I have to go back some time here! Trevor King (the drumming legend that is “LTK”) was significantly influential back in my home town. Trevor taught me at a young age about the importance of knowing how to show up and present myself in musical circles, how to commit to a goal, and how to learn from valuable constructive criticism.

Over the several years of playing music together, he showed me the values of “active listening”, both musically and socially. Trevor was, and remains, a valuable mentor and influence in my life. Following his teaching has allowed me to stay on-track with my music creation and production.

Some of my musical influences (in no particular order) include Level 42, The Cure, Prince, David Sanborn, Quincy Jones, Stanley Clarke, Marcus Miller, Victor Wooten, Wayman Tisdale, and Trent Reznor however the full list would be too long to publish!

Today, I’m working on promoting this new work globally and engaging with new and existing contacts to continue building the brand.

JBN.S: – What’s the balance in music between intellect and soul?

BR: – I like the intention of this question. I wouldn’t say that intellect is necessarily the balance point though – it’s more what I would call “commercial savvy”. You see, artists will always have soul, in their own style. Balancing that implicit soulful ability and musicality with understanding of how to commercialize your music is the sweet-spot artists have to strive for. I describe this in my brendanrothwell.com brand – being “Instrumental in the Art and Business of Music”.

JBN.S: – There’s a two-way relationship between audience and artist; you’re okay with giving the people what they want?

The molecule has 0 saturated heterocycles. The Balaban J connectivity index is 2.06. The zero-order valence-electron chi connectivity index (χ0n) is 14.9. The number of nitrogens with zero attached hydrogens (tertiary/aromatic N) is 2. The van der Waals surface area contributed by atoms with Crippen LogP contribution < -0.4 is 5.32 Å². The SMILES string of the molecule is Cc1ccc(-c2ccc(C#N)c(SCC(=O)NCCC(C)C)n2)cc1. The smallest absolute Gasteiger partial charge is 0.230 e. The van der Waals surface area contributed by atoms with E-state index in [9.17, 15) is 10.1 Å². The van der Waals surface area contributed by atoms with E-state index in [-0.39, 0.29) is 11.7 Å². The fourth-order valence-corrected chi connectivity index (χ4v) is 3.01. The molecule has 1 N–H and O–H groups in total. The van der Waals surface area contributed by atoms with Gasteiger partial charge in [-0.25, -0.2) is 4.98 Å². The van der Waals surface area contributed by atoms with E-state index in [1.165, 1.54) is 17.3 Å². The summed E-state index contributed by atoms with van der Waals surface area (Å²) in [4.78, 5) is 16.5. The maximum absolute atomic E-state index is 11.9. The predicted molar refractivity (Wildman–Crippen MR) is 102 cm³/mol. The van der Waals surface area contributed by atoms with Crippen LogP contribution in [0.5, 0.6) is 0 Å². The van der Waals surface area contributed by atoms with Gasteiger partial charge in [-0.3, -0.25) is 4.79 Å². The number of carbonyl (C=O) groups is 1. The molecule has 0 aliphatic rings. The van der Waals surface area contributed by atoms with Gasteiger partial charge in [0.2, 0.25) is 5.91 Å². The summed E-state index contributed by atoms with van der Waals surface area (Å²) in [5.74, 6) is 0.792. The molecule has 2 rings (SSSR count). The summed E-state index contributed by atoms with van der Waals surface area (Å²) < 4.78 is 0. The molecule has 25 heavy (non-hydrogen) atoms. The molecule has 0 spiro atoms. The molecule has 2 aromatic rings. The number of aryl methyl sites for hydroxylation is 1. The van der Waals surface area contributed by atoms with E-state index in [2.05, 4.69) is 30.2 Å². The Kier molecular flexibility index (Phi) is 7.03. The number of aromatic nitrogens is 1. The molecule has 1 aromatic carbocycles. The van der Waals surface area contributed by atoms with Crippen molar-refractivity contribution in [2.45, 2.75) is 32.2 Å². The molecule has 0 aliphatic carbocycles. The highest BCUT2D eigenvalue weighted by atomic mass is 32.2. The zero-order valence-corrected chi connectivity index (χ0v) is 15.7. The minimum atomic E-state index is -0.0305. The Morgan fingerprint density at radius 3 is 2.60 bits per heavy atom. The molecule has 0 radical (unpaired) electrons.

BR: – I’m ever thankful and grateful for my audience. I also know its important to read the genre that I play, and to read my audience to know what it is they enjoy and will be willing to consume. So yes, I strive always to give them what they are saying they want, all while living my passion for producing my art.

JBN.S: – Please any memories from gigs, jams, open acts and studio sessions which you’d like to share with us?

BR: – Our recent trip to Sandy Shore’s SmoothJazz Weekender in Carmel in Southern California was an amazing experience. It’s not every day that you get to interact with legends such as Nathan East, Boney James, Rick Braun, Paul Brown, Maysa, and Boz Scaggs!

I will always recall seeing Prince in concert in Calgary about a year before he passed – his sheer technical ability alone was something to behold, and the sound for that gig being controlled by about 16 Macs was synonymous of how the industry has morphed and transformed over the last 10 years.

My early days in the studio with British rock band “Mother Mary” is a time that’s well-documented online…!

JBN.S: – How can we get young people interested in jazz when most of the standard tunes are half a century old?

BR: – That’s a great point! One of the encouraging aspects of today’s jazz scene is that there are many world-class players using those standard tunes and bringing them up to today’s style and sound. Chris Botti would be a strong example of this, and he is someone that the younger audience is listening to.